House Science Committee: The full Committee voted to advance seven bipartisan bills to the full House March 29. The bills include Rep. Chellie Pingree (D-ME)’s Coastal Communities Acidification Act (H.R. 676), which requires the National Oceanic and Atmospheric Administration (NOAA) to collaborate with state and local governments and Indian Tribes on vulnerability assessments related to ocean acidification. Another bill (H.R. 1713) from House Science Chairman Frank Lucas (R-OK) and Ranking Member Zoe Lofgren (D-CA) authorizes research collaborations between the Department of Energy and the Department of Agriculture. A statement from the House Science Committee says that these collaborations will advance crop science, maximize carbon storage, enhance precision agriculture technologies and more. A bill (H.R. 1715) from Rep. Max Miller (R-OH) directs NOAA and the Department of Energy to conduct collaborative research to advance numerical weather and climate prediction and a bill (H.R. 1496) from Rep. Randy Feenstra (R-IA) upgrades National Weather Service technology.

Legislative Updates

  • House Natural Resources Committee Ranking Member Raul Grijalva (D-AZ) and Sen. Tammy Duckworth (D-IL) reintroduced the Donald McEachin Environmental Justice for All Act (H.R. 1705 and S. 919). The bill is similar to legislation introduced by Grijalva and the late Rep. Donald McEachin during the last session of Congress after soliciting extensive feedback from environmental justice groups and communities. McEachin died in November 2022. Among other provisions, the bill authorizes $75 million annually for environmental justice research and requires increased public participation opportunities under the National Environmental Policy Act. Despite efforts from the bill’s sponsors, the full House did not vote on the bill during the previous session of Congress.
  • Chellie Pingree (D-ME) and Sen. Martin Heinrich (D-NM) reintroduced the Agriculture Research Act (H.R. 1840 & S. 1016). This bill sets a goal of net-zero greenhouse gas emissions for U.S. agriculture by 2040 and, among other provisions, includes funding for agricultural research. This bill comes as Congress begins the process of drafting the 2023 Farm Bill, setting agricultural policy for the next five years.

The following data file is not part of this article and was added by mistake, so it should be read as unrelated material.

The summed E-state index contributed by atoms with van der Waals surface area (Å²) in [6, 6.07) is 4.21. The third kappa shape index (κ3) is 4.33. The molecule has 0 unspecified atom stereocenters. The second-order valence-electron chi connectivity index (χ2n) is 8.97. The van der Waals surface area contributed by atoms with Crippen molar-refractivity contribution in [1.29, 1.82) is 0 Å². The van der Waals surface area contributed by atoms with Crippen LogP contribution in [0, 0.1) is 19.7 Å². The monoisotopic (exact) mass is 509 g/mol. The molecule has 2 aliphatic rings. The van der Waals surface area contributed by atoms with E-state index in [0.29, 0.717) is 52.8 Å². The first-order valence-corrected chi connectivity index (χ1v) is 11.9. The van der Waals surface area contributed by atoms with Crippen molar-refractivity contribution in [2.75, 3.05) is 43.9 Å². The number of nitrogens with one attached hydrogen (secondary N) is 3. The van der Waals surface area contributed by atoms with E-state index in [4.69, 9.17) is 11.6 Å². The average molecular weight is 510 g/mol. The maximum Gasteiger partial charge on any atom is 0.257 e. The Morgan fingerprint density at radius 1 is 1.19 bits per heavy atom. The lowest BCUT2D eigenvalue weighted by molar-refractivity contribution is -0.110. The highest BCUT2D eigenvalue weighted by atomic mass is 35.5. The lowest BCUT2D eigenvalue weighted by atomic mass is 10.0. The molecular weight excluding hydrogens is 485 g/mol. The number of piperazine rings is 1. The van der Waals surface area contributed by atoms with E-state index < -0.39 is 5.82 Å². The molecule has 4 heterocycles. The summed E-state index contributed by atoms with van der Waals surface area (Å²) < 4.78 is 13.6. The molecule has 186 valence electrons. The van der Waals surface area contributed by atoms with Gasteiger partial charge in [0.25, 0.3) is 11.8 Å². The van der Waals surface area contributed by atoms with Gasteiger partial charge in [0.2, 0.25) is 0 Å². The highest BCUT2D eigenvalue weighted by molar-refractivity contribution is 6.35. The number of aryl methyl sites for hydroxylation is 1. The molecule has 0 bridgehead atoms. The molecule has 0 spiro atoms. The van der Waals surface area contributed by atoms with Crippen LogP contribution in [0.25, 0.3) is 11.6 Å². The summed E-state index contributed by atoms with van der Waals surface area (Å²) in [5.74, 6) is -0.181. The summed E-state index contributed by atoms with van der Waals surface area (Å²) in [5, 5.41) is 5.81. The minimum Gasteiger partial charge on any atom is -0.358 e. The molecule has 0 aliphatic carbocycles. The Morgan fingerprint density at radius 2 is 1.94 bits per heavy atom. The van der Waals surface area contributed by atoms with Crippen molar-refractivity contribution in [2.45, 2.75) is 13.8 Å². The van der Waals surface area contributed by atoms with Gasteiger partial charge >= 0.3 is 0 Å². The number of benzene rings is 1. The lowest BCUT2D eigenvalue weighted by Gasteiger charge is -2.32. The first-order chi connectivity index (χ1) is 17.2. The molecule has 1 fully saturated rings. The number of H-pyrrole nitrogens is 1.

More News:

Executive Branch

White House: At a conservation summit, President Joe Biden signed an executive order designating sites in Nevada and Texas as national monuments and starting the process of creating a new national marine sanctuary in the Pacific and unveiled a new Ocean Climate Action Plan and guidance for wildlife corridors. The site in southern Nevada, now known as the Avi Kwa Ami National Monument, covers 500,000 acres of mountains in the desert, including Spirit Mountain, which is considered sacred by the Fort Mojave Tribe. The Texas national monument covers 7,000 acres of the Castner Range in El Paso. The area is important to the Comanche and Apache people and was used for weapons testing and training through the 1960s.

Biden directed Commerce Secretary Gina Raimondo and the National Oceanic and Atmospheric Administration to initiate creating a national marine sanctuary, protecting all areas around the Pacific Remote islands.

The wildlife corridors guidance from the White House Council on Environmental Quality directs agencies to consider the impacts of federal agency decisions, such as land use planning, on wildlife habitat connectivity and to submit a report to the White House on their progress towards implementing this guidance within 180 days.

The Ocean Climate Action Plan outlines actions needed to create a carbon-neutral future, accelerate nature-based solutions to protect and support natural coastal and ocean systems and enhance community resilience to ocean change.

White House: The United States Global Change Research Program (USGCRP) is requesting input to create an updated version of the 2009 “Climate Literacy: Essential Principles of Climate Science” report. USGRP aims to include advances in climate and social science since 2009 and adds a focus on informed climate decisions. Comments should be submitted through the USGCRP website and are due by May 15, 2023.

White HouseNew resources from the Office of Science and Technology Policy include guidance for applying climate science information in federal agency climate adaptation planning and an action plan for expanding and improving federal climate information and tools. Additionally, the U.S. Global Change Research Program released a new annual report highlighting recent interagency research, tools, and engagement activities.